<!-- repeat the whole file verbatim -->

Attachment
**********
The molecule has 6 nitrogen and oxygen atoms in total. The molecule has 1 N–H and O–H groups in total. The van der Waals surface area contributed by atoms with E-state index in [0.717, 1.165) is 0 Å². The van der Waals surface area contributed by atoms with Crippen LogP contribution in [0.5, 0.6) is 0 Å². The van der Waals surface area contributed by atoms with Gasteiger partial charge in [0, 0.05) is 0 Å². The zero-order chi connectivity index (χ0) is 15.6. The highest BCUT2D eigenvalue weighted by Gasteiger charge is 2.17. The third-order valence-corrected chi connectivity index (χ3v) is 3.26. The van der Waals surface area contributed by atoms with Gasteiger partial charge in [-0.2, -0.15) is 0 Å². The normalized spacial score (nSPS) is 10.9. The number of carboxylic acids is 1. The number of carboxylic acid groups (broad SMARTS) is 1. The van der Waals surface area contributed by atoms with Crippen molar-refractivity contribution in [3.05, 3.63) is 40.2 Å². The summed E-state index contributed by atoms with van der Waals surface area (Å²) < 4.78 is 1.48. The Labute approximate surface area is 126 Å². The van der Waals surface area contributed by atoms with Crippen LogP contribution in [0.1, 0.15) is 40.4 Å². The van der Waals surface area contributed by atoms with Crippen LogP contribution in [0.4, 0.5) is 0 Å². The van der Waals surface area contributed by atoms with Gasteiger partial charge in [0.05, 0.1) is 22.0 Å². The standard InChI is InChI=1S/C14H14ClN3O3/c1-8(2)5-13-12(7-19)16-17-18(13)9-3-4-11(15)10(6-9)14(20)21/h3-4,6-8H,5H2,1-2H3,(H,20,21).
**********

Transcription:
The molecule has 6 nitrogen and oxygen atoms in total. The molecule has 1 N–H and O–H groups in total. The van der Waals surface area contributed by atoms with E-state index in [0.717, 1.165) is 0 Å². The van der Waals surface area contributed by atoms with Crippen LogP contribution in [0.5, 0.6) is 0 Å². The van der Waals surface area contributed by atoms with Gasteiger partial charge in [0, 0.05) is 0 Å². The zero-order chi connectivity index (χ0) is 15.6. The highest BCUT2D eigenvalue weighted by Gasteiger charge is 2.17. The third-order valence-corrected chi connectivity index (χ3v) is 3.26. The van der Waals surface area contributed by atoms with Gasteiger partial charge in [-0.2, -0.15) is 0 Å². The normalized spacial score (nSPS) is 10.9. The number of carboxylic acids is 1. The number of carboxylic acid groups (broad SMARTS) is 1. The van der Waals surface area contributed by atoms with Crippen molar-refractivity contribution in [3.05, 3.63) is 40.2 Å². The summed E-state index contributed by atoms with van der Waals surface area (Å²) < 4.78 is 1.48. The Labute approximate surface area is 126 Å². The van der Waals surface area contributed by atoms with Crippen LogP contribution in [0.1, 0.15) is 40.4 Å². The van der Waals surface area contributed by atoms with Crippen LogP contribution in [0.4, 0.5) is 0 Å². The van der Waals surface area contributed by atoms with Gasteiger partial charge in [0.05, 0.1) is 22.0 Å². The standard InChI is InChI=1S/C14H14ClN3O3/c1-8(2)5-13-12(7-19)16-17-18(13)9-3-4-11(15)10(6-9)14(20)21/h3-4,6-8H,5H2,1-2H3,(H,20,21).